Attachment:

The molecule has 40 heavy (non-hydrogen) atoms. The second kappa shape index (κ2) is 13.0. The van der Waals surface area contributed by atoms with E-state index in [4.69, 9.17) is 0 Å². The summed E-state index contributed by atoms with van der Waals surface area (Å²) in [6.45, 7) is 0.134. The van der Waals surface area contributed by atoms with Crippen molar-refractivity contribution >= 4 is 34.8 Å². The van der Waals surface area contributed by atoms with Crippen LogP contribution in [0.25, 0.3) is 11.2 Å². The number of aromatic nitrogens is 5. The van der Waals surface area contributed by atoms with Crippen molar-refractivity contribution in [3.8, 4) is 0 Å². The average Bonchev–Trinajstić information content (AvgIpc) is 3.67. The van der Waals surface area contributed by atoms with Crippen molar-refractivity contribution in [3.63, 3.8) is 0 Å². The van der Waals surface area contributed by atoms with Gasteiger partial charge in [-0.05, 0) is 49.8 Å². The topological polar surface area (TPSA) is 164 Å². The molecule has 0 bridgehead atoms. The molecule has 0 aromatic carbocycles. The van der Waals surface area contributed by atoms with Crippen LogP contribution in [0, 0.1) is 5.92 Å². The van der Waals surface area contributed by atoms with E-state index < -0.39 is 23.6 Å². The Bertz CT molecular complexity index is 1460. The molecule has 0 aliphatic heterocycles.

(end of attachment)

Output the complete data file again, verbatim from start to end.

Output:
The molecule has 40 heavy (non-hydrogen) atoms. The second kappa shape index (κ2) is 13.0. The van der Waals surface area contributed by atoms with E-state index in [4.69, 9.17) is 0 Å². The summed E-state index contributed by atoms with van der Waals surface area (Å²) in [6.45, 7) is 0.134. The van der Waals surface area contributed by atoms with Crippen molar-refractivity contribution >= 4 is 34.8 Å². The van der Waals surface area contributed by atoms with Crippen LogP contribution in [0.25, 0.3) is 11.2 Å². The number of aromatic nitrogens is 5. The van der Waals surface area contributed by atoms with Crippen molar-refractivity contribution in [3.8, 4) is 0 Å². The average Bonchev–Trinajstić information content (AvgIpc) is 3.67. The van der Waals surface area contributed by atoms with Crippen molar-refractivity contribution in [3.63, 3.8) is 0 Å². The van der Waals surface area contributed by atoms with Gasteiger partial charge in [-0.05, 0) is 49.8 Å². The topological polar surface area (TPSA) is 164 Å². The molecule has 0 bridgehead atoms. The molecule has 0 aromatic carbocycles. The van der Waals surface area contributed by atoms with Crippen LogP contribution in [0, 0.1) is 5.92 Å². The van der Waals surface area contributed by atoms with E-state index < -0.39 is 23.6 Å². The Bertz CT molecular complexity index is 1460. The molecule has 0 aliphatic heterocycles.